These are the things I would advise Lottery winners to do.
- Take a holiday - after such a major change in circumstances, it is important to take time out to get used to your newfound wealth and consider how you want to live the rest of your life.
- Pay off any debts you have, but first check that there are no early repayment penalties.
- Make a will or update the one you have. Consider providing for the inheritance tax due on your estate after death.
- Don’t rush into any major purchases or gifts to others, until you have taken time to consider how you will fund your future lifestyle. This may sound counterintuitive. You should never have to worry again but previous winners have experienced mixed fortunes with sudden wealth, some going from rags to riches and back to rags again, due to unwise investments, being over generous or exploited by others.
- Ring fence some funds and invest them for a steady income enough to maintain your desired lifestyle, including expected inflation, over the long term.
- If you want to make gifts to others consider how. Sometimes this can work out badly, if it means the recipient sees you as a continuous source of funds. Especially if children or grandchildren are young. Making gifts which lead to family members becoming wholly dependent on you and limiting their own life chances, may not be kind.
- You may wish to add conditions to any gifts you make. For example, making gifts to minors subject to restrictions on when they can access the funds, or what they can do with them. This can be achieved by using trusts but may not be as tax efficient as an outright gift.
- If your offspring are not in established partnerships, you may suggest a pre-nuptial agreement, if they are expected to inherit substantial wealth. This can protect them from gold diggers but can also be a barrier to forming relationships. Equally too many stipulations can harm your relationships and make the gift not feel like a gift but an obligation.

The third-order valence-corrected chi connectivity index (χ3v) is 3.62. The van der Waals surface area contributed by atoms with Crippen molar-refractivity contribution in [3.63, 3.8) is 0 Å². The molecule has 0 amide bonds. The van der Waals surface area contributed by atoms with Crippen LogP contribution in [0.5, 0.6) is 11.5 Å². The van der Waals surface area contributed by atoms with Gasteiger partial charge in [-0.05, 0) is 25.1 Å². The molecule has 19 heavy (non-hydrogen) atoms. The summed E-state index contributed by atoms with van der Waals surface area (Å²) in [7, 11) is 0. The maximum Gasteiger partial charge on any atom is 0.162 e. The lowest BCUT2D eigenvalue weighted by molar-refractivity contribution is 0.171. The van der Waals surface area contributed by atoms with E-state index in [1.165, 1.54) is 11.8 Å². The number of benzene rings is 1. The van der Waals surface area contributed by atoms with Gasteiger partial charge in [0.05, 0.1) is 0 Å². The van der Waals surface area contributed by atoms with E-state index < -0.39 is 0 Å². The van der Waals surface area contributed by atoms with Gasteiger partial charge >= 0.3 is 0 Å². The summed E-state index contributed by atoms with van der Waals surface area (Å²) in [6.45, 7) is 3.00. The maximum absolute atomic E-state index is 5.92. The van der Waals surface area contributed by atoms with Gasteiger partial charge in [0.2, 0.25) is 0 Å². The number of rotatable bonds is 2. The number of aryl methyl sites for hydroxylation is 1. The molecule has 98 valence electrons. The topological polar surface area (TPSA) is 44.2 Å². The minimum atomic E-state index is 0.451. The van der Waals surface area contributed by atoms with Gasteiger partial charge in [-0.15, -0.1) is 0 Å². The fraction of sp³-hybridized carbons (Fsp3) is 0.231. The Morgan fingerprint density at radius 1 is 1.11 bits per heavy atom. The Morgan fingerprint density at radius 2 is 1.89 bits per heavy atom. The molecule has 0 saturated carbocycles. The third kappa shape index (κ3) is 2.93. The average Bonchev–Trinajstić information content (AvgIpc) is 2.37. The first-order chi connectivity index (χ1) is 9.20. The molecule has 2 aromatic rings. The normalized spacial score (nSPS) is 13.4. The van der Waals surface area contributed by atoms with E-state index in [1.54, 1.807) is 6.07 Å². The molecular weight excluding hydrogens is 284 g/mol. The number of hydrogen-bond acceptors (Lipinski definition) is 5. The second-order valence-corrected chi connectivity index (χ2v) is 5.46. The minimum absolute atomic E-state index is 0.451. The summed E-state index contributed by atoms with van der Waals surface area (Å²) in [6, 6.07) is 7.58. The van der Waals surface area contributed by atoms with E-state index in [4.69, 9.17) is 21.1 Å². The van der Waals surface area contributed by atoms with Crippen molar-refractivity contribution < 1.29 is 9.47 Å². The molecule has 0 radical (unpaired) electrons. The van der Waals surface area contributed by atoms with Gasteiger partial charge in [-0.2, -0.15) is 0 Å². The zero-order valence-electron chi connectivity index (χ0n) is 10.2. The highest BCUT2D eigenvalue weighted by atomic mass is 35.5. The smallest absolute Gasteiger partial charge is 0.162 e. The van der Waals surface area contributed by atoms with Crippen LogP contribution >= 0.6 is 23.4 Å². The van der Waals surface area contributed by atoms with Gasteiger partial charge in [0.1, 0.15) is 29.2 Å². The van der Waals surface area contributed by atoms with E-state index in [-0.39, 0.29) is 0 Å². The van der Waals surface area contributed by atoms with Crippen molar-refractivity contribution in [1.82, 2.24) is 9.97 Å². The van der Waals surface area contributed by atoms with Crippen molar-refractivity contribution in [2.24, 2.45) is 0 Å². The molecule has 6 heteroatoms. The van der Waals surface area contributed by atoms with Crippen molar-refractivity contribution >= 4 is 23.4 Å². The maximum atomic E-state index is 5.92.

- Make smaller regular gifts, rather than large lumps of cash. Regular gifts made from income, surplus to your needs are exempt from inheritance tax. They can also be stopped or varied should your circumstances, or the recipient’s, change.
- A lump sum gift remains in your estate for 7 years for inheritance tax purposes, but more importantly it can be lost altogether if the recipient divorces or is made bankrupt or has an addiction.
- When investing take advantage of investments which offer tax breaks, such as Individual Savings Accounts and Pensions. Consider making pension contributions for younger family members, everyone from age 0 to 75 can receive tax breaks on pension savings but cannot get at the funds until in their late 50s. Pension funds up to the Lifetime Allowance (£1,055,000, inflation- linked) can also be left on death free of inheritance tax and the lifetime allowance tax charge. They can be passed on down several generations in this way in a largely tax-exempt fund.
- Invest with a purpose. You need to secure your own needs for the long term but should have enough to be able to consider doing some good with the surplus. You can ensure that your investments are doing good in the world while making money, or at least not doing harm by Investing in funds screened for their environmental, social and ethical credentials.
- Are there causes you believe in? Especially as you need never work again, you could spend some of your spare time getting involved in the work of major charities or even establishing your own charity. This too carries tax benefits. If up to 10% of your estate is gifted to charity the rate of tax applying to the balance is 36% instead of 40%. Donations to charities under the gift aid scheme also give income tax relief.
Money is only a means to an end, so use it to achieve your ends. While it may be funny in a rich man’s world, money won’t buy you love, so celebrate your good luck but keep it in perspective.
Director of Public Policy
Please remember, no news or research item is a recommendation or advice to buy. LEBC Group Ltd is not responsible for accuracy and may not share the author’s views. The contents of this blog are for information purposes only and do not constitute individual advice. All information is based on our current understanding of taxation legislation and regulations. The Financial Conduct Authority does not regulate estate planning, tax advice, wills or trusts
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